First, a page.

On December 21, 2020, Massachusetts Governor Charlie Baker, Connecticut Governor Ned Lamont, Rhode Island Governor Gina Raimondo and Washington, D.C. Mayor Muriel Bowser signed a Memorandum of Understanding regarding the Transportation and Climate Initiative (TCI)—a pact that would require substantial cuts to transportation greenhouse gas emissions. TCI’s goal is to reduce tailpipe carbon dioxide emissions by 20 to 25 percent over the next decade. But, due to the increase in gasoline prices since President Biden has taken office, Connecticut and Rhode Island are holding off the implementation of the “tax.” Massachusetts is the only state among the original 14 states still considering this gasoline tax scheme.

The Transportation and Climate Initiative (TCI)

The TCI puts a cap on vehicle carbon dioxide emissions and requires fuel distributors in participating states to buy permits for the carbon dioxide that their products emit. Under the plan, wholesale suppliers of motor fuels would be required to buy pollution allowances through periodic auctions, with the proceeds going back to the states. The fuel distributors will add the cost of the permits to the cost of the petroleum product, gasoline or diesel, which essentially adds an additional tax to the transportation fuel in addition to state, local, and federal taxes. The cap on these emissions will decline over time, which will increase the cost of the permits. The pact mirrors an agreement among the Northeast states aimed at reducing power plant carbon dioxide emissions, the Regional Greenhouse Gas Initiative.

Estimates of the impact of this pact on gas taxes are between 5 and 17 cents per gallon. The tax is expected to raise billions of dollars over the next decade to be used for public transit, encouraging fuel efficiency, subsidizing electric vehicles and charging stations, and other measures that exclude fossil fuels. Along with paying higher prices for gasoline and diesel, drivers will be paying higher prices for goods and services because businesses will pass the increased costs onto customers.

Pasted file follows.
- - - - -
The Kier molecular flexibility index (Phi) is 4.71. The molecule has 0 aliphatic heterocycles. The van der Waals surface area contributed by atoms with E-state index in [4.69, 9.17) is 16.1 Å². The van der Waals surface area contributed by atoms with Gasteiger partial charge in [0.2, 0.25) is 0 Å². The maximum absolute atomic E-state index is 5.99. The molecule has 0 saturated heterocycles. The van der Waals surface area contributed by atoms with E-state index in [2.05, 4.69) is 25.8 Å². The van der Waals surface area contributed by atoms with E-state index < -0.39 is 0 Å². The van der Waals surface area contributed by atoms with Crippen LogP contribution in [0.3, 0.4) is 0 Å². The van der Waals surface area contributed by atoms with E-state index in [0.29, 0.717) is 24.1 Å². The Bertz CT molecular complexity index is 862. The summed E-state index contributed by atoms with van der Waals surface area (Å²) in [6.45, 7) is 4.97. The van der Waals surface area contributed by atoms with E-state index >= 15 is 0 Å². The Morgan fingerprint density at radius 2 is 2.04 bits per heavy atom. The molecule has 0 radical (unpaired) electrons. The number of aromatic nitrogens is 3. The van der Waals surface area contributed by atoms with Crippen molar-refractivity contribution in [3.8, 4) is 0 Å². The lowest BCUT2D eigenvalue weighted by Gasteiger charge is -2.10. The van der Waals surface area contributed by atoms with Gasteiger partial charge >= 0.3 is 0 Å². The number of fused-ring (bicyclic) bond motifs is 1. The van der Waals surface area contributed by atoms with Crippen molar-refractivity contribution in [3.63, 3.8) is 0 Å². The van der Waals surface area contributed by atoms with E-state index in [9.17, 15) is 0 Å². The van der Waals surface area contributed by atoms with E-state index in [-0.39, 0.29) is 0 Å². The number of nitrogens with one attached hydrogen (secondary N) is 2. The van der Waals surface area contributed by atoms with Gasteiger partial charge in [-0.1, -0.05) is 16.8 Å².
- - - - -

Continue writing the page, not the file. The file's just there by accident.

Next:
The tax is highly regressive, meaning it will especially hurt rural and low-income residents, who have less money to spend on essentials than more elite Americans, who will be able to garner subsidies from the tax to purchase expensive electric vehicles. Higher prices for gasoline and diesel are generally unpopular with the public.

Gasoline Prices Increase Under Biden’s Presidency

According to AAA, as of July 8, 2021, gasoline prices in the United States average $3.141—40 percent higher than the start of the year when gasoline prices were $2.25. AAA expects gas prices to increase another 10 to 20 cents through the end of August, bringing the national average gas price well over $3.25 this summer. Impacting the gas price increase are a return to robust transportation demand resulting from lifting the lockdowns caused by the coronavirus pandemic and higher oil prices resulting from President Biden’s “war” on domestic production of fossil fuels and the lack of agreement from OPEC+ regarding increased oil production levels for its members.